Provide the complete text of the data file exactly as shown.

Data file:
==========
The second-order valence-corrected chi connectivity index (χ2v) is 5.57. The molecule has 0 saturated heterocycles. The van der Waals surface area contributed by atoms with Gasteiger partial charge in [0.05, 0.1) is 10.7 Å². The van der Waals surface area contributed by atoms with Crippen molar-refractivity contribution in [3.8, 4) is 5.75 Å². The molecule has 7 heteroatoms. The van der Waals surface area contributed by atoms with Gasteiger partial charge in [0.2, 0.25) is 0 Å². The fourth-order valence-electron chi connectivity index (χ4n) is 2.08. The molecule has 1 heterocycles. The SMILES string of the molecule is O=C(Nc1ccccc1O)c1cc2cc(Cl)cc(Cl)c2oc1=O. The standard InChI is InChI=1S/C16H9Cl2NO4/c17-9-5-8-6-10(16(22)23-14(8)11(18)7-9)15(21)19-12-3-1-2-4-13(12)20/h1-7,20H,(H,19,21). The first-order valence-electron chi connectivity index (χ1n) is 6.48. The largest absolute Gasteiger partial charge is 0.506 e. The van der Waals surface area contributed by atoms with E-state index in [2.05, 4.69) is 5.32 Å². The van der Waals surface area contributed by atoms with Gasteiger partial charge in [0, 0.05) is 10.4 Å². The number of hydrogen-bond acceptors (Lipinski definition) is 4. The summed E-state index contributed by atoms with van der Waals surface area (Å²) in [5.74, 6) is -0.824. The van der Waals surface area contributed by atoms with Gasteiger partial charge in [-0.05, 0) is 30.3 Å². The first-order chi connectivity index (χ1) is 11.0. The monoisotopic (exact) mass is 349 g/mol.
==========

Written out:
The second-order valence-corrected chi connectivity index (χ2v) is 5.57. The molecule has 0 saturated heterocycles. The van der Waals surface area contributed by atoms with Gasteiger partial charge in [0.05, 0.1) is 10.7 Å². The van der Waals surface area contributed by atoms with Crippen molar-refractivity contribution in [3.8, 4) is 5.75 Å². The molecule has 7 heteroatoms. The van der Waals surface area contributed by atoms with Gasteiger partial charge in [0.2, 0.25) is 0 Å². The fourth-order valence-electron chi connectivity index (χ4n) is 2.08. The molecule has 1 heterocycles. The SMILES string of the molecule is O=C(Nc1ccccc1O)c1cc2cc(Cl)cc(Cl)c2oc1=O. The standard InChI is InChI=1S/C16H9Cl2NO4/c17-9-5-8-6-10(16(22)23-14(8)11(18)7-9)15(21)19-12-3-1-2-4-13(12)20/h1-7,20H,(H,19,21). The first-order valence-electron chi connectivity index (χ1n) is 6.48. The largest absolute Gasteiger partial charge is 0.506 e. The van der Waals surface area contributed by atoms with E-state index in [2.05, 4.69) is 5.32 Å². The van der Waals surface area contributed by atoms with Gasteiger partial charge in [0, 0.05) is 10.4 Å². The number of hydrogen-bond acceptors (Lipinski definition) is 4. The summed E-state index contributed by atoms with van der Waals surface area (Å²) in [5.74, 6) is -0.824. The van der Waals surface area contributed by atoms with Gasteiger partial charge in [-0.05, 0) is 30.3 Å². The first-order chi connectivity index (χ1) is 11.0. The monoisotopic (exact) mass is 349 g/mol.